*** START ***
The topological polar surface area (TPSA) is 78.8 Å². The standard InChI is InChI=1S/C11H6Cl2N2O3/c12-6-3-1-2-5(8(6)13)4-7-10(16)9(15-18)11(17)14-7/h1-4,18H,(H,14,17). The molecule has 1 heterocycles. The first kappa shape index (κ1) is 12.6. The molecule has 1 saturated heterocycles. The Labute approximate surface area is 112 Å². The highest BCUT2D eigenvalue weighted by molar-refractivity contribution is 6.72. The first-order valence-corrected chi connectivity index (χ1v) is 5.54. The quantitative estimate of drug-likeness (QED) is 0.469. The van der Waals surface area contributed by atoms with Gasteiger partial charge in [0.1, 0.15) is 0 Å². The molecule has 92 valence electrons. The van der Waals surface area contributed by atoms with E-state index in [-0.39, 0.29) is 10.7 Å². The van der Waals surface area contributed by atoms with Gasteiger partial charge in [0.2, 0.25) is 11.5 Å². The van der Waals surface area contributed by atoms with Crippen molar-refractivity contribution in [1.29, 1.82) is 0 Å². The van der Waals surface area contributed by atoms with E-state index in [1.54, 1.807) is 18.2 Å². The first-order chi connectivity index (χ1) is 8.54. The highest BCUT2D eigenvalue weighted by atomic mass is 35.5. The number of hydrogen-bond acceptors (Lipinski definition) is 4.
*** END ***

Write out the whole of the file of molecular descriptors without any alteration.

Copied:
The topological polar surface area (TPSA) is 78.8 Å². The standard InChI is InChI=1S/C11H6Cl2N2O3/c12-6-3-1-2-5(8(6)13)4-7-10(16)9(15-18)11(17)14-7/h1-4,18H,(H,14,17). The molecule has 1 heterocycles. The first kappa shape index (κ1) is 12.6. The molecule has 1 saturated heterocycles. The Labute approximate surface area is 112 Å². The highest BCUT2D eigenvalue weighted by molar-refractivity contribution is 6.72. The first-order valence-corrected chi connectivity index (χ1v) is 5.54. The quantitative estimate of drug-likeness (QED) is 0.469. The van der Waals surface area contributed by atoms with Gasteiger partial charge in [0.1, 0.15) is 0 Å². The molecule has 92 valence electrons. The van der Waals surface area contributed by atoms with E-state index in [-0.39, 0.29) is 10.7 Å². The van der Waals surface area contributed by atoms with Gasteiger partial charge in [0.2, 0.25) is 11.5 Å². The van der Waals surface area contributed by atoms with Crippen molar-refractivity contribution in [1.29, 1.82) is 0 Å². The van der Waals surface area contributed by atoms with E-state index in [1.54, 1.807) is 18.2 Å². The first-order chi connectivity index (χ1) is 8.54. The highest BCUT2D eigenvalue weighted by atomic mass is 35.5. The number of hydrogen-bond acceptors (Lipinski definition) is 4.